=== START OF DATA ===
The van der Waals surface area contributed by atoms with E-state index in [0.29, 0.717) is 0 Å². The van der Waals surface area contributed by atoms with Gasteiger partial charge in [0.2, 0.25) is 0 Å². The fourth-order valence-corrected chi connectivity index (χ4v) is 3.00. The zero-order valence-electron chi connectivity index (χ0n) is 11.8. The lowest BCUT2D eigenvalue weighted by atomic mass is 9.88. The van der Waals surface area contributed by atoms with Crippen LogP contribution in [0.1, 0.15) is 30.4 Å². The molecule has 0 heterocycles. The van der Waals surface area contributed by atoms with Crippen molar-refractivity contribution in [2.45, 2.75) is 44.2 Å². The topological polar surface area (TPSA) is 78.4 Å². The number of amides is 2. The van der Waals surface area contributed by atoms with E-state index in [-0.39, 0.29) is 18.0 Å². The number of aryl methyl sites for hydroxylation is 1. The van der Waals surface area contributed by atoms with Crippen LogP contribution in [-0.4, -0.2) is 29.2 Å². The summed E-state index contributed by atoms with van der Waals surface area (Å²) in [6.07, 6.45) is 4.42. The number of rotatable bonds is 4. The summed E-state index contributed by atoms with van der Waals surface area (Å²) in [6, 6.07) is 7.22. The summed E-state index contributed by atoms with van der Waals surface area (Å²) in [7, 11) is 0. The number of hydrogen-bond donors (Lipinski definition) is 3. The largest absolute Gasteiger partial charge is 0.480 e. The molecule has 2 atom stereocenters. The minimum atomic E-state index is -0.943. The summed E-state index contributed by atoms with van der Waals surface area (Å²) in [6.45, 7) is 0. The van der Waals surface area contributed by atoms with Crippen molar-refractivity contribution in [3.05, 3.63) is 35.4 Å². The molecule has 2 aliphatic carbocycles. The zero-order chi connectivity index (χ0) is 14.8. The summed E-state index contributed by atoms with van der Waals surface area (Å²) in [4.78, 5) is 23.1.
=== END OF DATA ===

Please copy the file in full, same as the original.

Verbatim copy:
The van der Waals surface area contributed by atoms with E-state index in [0.29, 0.717) is 0 Å². The van der Waals surface area contributed by atoms with Gasteiger partial charge in [0.2, 0.25) is 0 Å². The fourth-order valence-corrected chi connectivity index (χ4v) is 3.00. The zero-order valence-electron chi connectivity index (χ0n) is 11.8. The lowest BCUT2D eigenvalue weighted by atomic mass is 9.88. The van der Waals surface area contributed by atoms with Crippen LogP contribution in [0.1, 0.15) is 30.4 Å². The molecule has 0 heterocycles. The van der Waals surface area contributed by atoms with Crippen molar-refractivity contribution in [2.45, 2.75) is 44.2 Å². The topological polar surface area (TPSA) is 78.4 Å². The number of amides is 2. The van der Waals surface area contributed by atoms with E-state index in [-0.39, 0.29) is 18.0 Å². The number of aryl methyl sites for hydroxylation is 1. The van der Waals surface area contributed by atoms with Crippen LogP contribution in [-0.4, -0.2) is 29.2 Å². The summed E-state index contributed by atoms with van der Waals surface area (Å²) in [6.07, 6.45) is 4.42. The number of rotatable bonds is 4. The summed E-state index contributed by atoms with van der Waals surface area (Å²) in [6, 6.07) is 7.22. The summed E-state index contributed by atoms with van der Waals surface area (Å²) in [7, 11) is 0. The number of hydrogen-bond donors (Lipinski definition) is 3. The largest absolute Gasteiger partial charge is 0.480 e. The molecule has 2 atom stereocenters. The minimum atomic E-state index is -0.943. The summed E-state index contributed by atoms with van der Waals surface area (Å²) in [6.45, 7) is 0. The van der Waals surface area contributed by atoms with Crippen molar-refractivity contribution in [3.05, 3.63) is 35.4 Å². The molecule has 2 aliphatic carbocycles. The zero-order chi connectivity index (χ0) is 14.8. The summed E-state index contributed by atoms with van der Waals surface area (Å²) in [4.78, 5) is 23.1.